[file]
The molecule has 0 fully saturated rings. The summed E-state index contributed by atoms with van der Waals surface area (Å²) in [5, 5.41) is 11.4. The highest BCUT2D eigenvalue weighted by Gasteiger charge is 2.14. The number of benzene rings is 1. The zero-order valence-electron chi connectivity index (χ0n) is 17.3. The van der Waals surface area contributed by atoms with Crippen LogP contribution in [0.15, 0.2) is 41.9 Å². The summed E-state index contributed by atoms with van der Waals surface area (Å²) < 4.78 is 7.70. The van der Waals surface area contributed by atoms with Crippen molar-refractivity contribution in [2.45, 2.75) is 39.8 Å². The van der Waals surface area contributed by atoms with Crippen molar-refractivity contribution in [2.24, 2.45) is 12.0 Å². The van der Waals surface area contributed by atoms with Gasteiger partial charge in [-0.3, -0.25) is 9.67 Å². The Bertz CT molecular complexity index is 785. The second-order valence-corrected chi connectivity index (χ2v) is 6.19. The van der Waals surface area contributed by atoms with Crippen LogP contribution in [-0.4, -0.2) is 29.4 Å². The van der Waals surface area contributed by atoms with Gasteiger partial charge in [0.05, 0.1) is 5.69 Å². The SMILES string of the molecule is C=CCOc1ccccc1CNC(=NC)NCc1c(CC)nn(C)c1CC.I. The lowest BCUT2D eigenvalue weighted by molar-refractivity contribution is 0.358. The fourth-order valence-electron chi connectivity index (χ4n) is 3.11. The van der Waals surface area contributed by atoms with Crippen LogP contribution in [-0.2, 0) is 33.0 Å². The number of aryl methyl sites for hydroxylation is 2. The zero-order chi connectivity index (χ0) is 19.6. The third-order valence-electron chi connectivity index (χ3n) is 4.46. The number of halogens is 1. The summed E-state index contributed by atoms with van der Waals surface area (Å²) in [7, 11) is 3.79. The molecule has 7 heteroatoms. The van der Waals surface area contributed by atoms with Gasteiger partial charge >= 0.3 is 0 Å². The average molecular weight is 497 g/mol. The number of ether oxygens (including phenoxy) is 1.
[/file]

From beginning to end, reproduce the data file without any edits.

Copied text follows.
The molecule has 0 fully saturated rings. The summed E-state index contributed by atoms with van der Waals surface area (Å²) in [5, 5.41) is 11.4. The highest BCUT2D eigenvalue weighted by Gasteiger charge is 2.14. The number of benzene rings is 1. The zero-order valence-electron chi connectivity index (χ0n) is 17.3. The van der Waals surface area contributed by atoms with Crippen LogP contribution in [0.15, 0.2) is 41.9 Å². The summed E-state index contributed by atoms with van der Waals surface area (Å²) < 4.78 is 7.70. The van der Waals surface area contributed by atoms with Crippen molar-refractivity contribution in [2.45, 2.75) is 39.8 Å². The van der Waals surface area contributed by atoms with Crippen molar-refractivity contribution in [2.24, 2.45) is 12.0 Å². The van der Waals surface area contributed by atoms with Gasteiger partial charge in [-0.3, -0.25) is 9.67 Å². The Bertz CT molecular complexity index is 785. The second-order valence-corrected chi connectivity index (χ2v) is 6.19. The van der Waals surface area contributed by atoms with Crippen LogP contribution in [-0.4, -0.2) is 29.4 Å². The van der Waals surface area contributed by atoms with Gasteiger partial charge in [0.05, 0.1) is 5.69 Å². The SMILES string of the molecule is C=CCOc1ccccc1CNC(=NC)NCc1c(CC)nn(C)c1CC.I. The lowest BCUT2D eigenvalue weighted by molar-refractivity contribution is 0.358. The fourth-order valence-electron chi connectivity index (χ4n) is 3.11. The van der Waals surface area contributed by atoms with Crippen LogP contribution in [-0.2, 0) is 33.0 Å². The number of aryl methyl sites for hydroxylation is 2. The zero-order chi connectivity index (χ0) is 19.6. The third-order valence-electron chi connectivity index (χ3n) is 4.46. The number of halogens is 1. The summed E-state index contributed by atoms with van der Waals surface area (Å²) in [7, 11) is 3.79. The molecule has 7 heteroatoms. The van der Waals surface area contributed by atoms with Gasteiger partial charge >= 0.3 is 0 Å². The average molecular weight is 497 g/mol. The number of ether oxygens (including phenoxy) is 1.